11 of the World’s Most Amazing Hot Springs

167232605

Ready for some intense relaxation? (Can you use those words together?)  Check out some of these incredible hot springs.  People migrate to these naturally heated pools of water from all over the world to allow their problems melt away in these mineral rich geothermal springs.  Soaking in a hot spring can be an otherworldly experience, not to mention they are often times in breath taking locations.  Talk about something unique to brag about after a vacation.

Pamukkale, Turkey:
Used as a spa since the Second Century BC, the name actually means “cotton castle” in Turkish.  Its beauty has caused it to be the foremost hot spring in Turkey, its calcium infused waters waterfalls, pooling in white pools that create the illusion of a winter wonderland, but don’t be fooled:  the pools range from 95-212 degrees Fahrenheit.

Travertine hot springs, Bridgeport, CA:
Enjoy a breathtaking backdrop of snow capped Sierras while you soak in the Travertine hot springs.  Though this hot spring is extremely popular, there is no paved road to directly to the springs and there is no entry fee!  Get ready to plaster yourself with springs-mud to extract toxins from your skin, and enjoy the view and relaxation.

Blue lagoon, Iceland:
This hot spring is one of the most visited attractions in Iceland, as well as one of the most renowned natural spas in the world.  Located in Southwest Iceland, the silica and sulphur-rich waters are known to help skin conditions such as psoriasis, and the temperatures range from around 98-102 degrees Fahrenheit.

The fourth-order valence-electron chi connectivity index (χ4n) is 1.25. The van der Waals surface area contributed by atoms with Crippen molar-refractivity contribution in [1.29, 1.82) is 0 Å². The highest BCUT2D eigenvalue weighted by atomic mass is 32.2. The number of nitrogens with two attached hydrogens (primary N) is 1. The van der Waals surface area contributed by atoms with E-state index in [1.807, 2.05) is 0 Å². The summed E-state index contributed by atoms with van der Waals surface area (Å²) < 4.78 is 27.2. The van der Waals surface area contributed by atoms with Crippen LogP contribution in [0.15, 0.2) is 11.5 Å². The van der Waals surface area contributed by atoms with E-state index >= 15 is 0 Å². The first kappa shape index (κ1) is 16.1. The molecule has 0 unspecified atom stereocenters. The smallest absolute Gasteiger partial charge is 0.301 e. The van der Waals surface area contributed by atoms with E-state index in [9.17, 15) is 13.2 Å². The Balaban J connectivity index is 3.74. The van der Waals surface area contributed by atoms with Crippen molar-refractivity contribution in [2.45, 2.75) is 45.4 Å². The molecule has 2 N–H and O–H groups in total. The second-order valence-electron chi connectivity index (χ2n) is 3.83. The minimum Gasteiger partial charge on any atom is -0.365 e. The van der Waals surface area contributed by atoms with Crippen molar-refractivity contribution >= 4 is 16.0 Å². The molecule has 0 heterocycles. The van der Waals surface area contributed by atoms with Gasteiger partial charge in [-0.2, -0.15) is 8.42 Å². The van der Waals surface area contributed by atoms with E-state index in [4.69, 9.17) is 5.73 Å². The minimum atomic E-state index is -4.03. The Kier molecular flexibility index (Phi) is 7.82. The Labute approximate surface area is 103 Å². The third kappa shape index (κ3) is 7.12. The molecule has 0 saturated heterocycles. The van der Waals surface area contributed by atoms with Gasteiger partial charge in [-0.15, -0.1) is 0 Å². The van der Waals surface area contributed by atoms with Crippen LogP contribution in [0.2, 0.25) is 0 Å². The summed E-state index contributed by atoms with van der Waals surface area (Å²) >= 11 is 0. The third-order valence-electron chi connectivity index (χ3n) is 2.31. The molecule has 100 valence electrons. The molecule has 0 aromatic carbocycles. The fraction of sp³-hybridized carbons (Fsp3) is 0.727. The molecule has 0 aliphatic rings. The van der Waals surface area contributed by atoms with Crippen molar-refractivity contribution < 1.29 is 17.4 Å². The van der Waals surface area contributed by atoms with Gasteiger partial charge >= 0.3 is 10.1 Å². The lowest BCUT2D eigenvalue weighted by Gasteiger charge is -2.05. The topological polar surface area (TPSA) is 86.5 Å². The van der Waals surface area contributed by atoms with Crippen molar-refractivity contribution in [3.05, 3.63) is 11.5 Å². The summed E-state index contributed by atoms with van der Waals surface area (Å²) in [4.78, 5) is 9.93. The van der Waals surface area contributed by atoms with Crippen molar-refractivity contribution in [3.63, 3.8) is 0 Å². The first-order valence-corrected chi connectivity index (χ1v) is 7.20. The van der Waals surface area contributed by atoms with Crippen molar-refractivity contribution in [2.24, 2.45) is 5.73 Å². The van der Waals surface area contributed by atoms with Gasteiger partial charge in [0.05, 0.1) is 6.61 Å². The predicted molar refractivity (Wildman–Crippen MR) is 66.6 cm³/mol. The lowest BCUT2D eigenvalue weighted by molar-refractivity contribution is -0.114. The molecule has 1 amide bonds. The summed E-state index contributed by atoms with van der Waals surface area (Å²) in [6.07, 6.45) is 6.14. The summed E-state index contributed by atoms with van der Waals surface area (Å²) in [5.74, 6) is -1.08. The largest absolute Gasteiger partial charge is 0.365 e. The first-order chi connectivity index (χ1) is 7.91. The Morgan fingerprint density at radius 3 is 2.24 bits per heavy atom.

Spa, Belgium:
The springs of Spa have been in use since Roman times, and its mineral springs have been long renowned.  It is said that the term “spa” actually originated in this town, because of the springs’ natural healing qualities.

Glenwood Springs, CO:
Here houses the largest hot springs swimming pool.  People have been relaxing in these mineral rich waters officially since 1888, in a town that was named “The Most Fun Town in America “ by Rand Mcnally in 2011.

Banff upper hot springs:
Overlooking Mount Rundle in Banff National Park in Canada, these waters are kept a fairly consistent 100 degrees Fahrenheit.  This offers incredible views of the Canadian, at the low price of around $8 entry.  Not to mention, it is open year round. (Can you imagine being toasty in hot springs while snow is falling?  Awesome.)

Ma’In hot springs, Jordan:
Located on the edge of Wadi Mujib, this water feeds the Dead Sea.  These hot springs are HOT, but still safe to bathe in—best to visit in the winter when the water has cooled down a little.  These hot springs come complete with a waterfall, and have surrounding resorts to pamper all of the stress out of you.

Saturnia, Italy:
These wild natural springs are the best known in Italy, taking their name from the Roman God, Saturn.  Entry is free, and it is not as busy during the week (which is pretty normal).  There are cascading waterfalls and glorious views to accompany this trip into relaxation.

Yambajan, Tibet:
Picturesque surroundings envelop this hot spring, glaciers, snow capped hills, and the like.  Humorously self-explanatory names like Bread-Steaming Hot Spring and Fish-Cooking river (which causes fish to boil and float to the top) await you in the high altitude pools.

Chena Hot Springs, AK:
Though you can’t soak directly in the naturally 165 degree Fahrenheit pools, there are facilities with naturally heated pools and hot tubs to relax in.  The springs are at the center of a 40-square-mile geothermal area that is operated year round.  56 miles away from Fairbanks, Alaska, this is a perfect getaway, surrounded also by some of the best canoeing, hiking, and public fishing in the area.

Hot Springs, AR:
Located in the 11th most populous city in the US, it is not too hard to guess why the location got its name.  The hot springs that flow in here are on average around 147 degrees Fahrenheit, which makes it pretty unsafe to simply take a soak in the hot springs themselves.  However, you can get your “chill” on (I guess that term’s a little ironic here) in one of the town’s many bathhouses.

Comments